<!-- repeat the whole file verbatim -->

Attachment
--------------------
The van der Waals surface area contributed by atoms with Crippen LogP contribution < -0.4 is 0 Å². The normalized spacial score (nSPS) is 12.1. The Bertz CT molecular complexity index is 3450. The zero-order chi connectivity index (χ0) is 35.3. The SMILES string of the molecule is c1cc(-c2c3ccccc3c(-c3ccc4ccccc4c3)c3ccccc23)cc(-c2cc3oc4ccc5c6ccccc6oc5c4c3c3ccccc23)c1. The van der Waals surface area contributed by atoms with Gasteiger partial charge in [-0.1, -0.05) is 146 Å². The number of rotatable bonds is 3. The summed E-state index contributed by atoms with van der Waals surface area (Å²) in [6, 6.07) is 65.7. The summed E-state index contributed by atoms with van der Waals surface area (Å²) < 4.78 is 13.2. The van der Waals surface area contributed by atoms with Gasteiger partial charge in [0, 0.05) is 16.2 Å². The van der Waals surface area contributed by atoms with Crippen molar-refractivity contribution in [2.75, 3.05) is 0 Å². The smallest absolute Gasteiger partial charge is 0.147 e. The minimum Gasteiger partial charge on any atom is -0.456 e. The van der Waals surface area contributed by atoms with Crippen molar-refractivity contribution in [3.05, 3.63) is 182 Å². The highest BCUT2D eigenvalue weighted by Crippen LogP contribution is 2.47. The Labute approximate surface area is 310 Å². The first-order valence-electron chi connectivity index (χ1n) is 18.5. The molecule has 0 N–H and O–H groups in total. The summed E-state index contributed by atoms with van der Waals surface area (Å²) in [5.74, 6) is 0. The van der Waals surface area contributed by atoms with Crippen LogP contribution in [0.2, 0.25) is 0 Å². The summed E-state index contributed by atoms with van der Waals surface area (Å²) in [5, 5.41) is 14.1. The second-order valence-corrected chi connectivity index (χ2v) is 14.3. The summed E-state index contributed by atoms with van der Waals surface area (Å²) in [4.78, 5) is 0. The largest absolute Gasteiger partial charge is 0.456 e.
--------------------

The van der Waals surface area contributed by atoms with Crippen LogP contribution < -0.4 is 0 Å². The normalized spacial score (nSPS) is 12.1. The Bertz CT molecular complexity index is 3450. The zero-order chi connectivity index (χ0) is 35.3. The SMILES string of the molecule is c1cc(-c2c3ccccc3c(-c3ccc4ccccc4c3)c3ccccc23)cc(-c2cc3oc4ccc5c6ccccc6oc5c4c3c3ccccc23)c1. The van der Waals surface area contributed by atoms with Gasteiger partial charge in [-0.1, -0.05) is 146 Å². The number of rotatable bonds is 3. The summed E-state index contributed by atoms with van der Waals surface area (Å²) in [6, 6.07) is 65.7. The summed E-state index contributed by atoms with van der Waals surface area (Å²) < 4.78 is 13.2. The van der Waals surface area contributed by atoms with Gasteiger partial charge in [0, 0.05) is 16.2 Å². The van der Waals surface area contributed by atoms with Crippen molar-refractivity contribution in [2.75, 3.05) is 0 Å². The smallest absolute Gasteiger partial charge is 0.147 e. The minimum Gasteiger partial charge on any atom is -0.456 e. The van der Waals surface area contributed by atoms with Crippen molar-refractivity contribution in [3.05, 3.63) is 182 Å². The highest BCUT2D eigenvalue weighted by Crippen LogP contribution is 2.47. The Labute approximate surface area is 310 Å². The first-order valence-electron chi connectivity index (χ1n) is 18.5. The molecule has 0 N–H and O–H groups in total. The summed E-state index contributed by atoms with van der Waals surface area (Å²) in [5.74, 6) is 0. The van der Waals surface area contributed by atoms with Crippen LogP contribution in [0.2, 0.25) is 0 Å². The summed E-state index contributed by atoms with van der Waals surface area (Å²) in [5, 5.41) is 14.1. The second-order valence-corrected chi connectivity index (χ2v) is 14.3. The summed E-state index contributed by atoms with van der Waals surface area (Å²) in [4.78, 5) is 0. The largest absolute Gasteiger partial charge is 0.456 e.